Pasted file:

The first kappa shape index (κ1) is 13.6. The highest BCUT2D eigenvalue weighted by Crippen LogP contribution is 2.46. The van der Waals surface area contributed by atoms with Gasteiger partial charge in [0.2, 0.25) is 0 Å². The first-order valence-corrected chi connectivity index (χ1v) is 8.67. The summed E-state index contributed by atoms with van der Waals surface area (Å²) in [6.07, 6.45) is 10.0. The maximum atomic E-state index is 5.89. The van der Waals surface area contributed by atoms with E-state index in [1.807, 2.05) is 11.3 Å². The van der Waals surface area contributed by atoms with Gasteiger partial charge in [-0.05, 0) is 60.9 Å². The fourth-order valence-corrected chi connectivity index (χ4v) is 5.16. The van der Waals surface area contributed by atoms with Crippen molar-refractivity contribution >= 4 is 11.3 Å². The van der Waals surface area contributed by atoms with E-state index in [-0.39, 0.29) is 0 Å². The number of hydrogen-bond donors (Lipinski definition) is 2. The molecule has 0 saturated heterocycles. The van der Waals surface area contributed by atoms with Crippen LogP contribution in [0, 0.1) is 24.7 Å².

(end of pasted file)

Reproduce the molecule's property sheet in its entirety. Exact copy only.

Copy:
The first kappa shape index (κ1) is 13.6. The highest BCUT2D eigenvalue weighted by Crippen LogP contribution is 2.46. The van der Waals surface area contributed by atoms with Gasteiger partial charge in [0.2, 0.25) is 0 Å². The first-order valence-corrected chi connectivity index (χ1v) is 8.67. The summed E-state index contributed by atoms with van der Waals surface area (Å²) in [6.07, 6.45) is 10.0. The maximum atomic E-state index is 5.89. The van der Waals surface area contributed by atoms with E-state index in [1.807, 2.05) is 11.3 Å². The van der Waals surface area contributed by atoms with Gasteiger partial charge in [-0.05, 0) is 60.9 Å². The fourth-order valence-corrected chi connectivity index (χ4v) is 5.16. The van der Waals surface area contributed by atoms with Crippen molar-refractivity contribution >= 4 is 11.3 Å². The van der Waals surface area contributed by atoms with E-state index in [-0.39, 0.29) is 0 Å². The number of hydrogen-bond donors (Lipinski definition) is 2. The molecule has 0 saturated heterocycles. The van der Waals surface area contributed by atoms with Crippen LogP contribution in [0, 0.1) is 24.7 Å².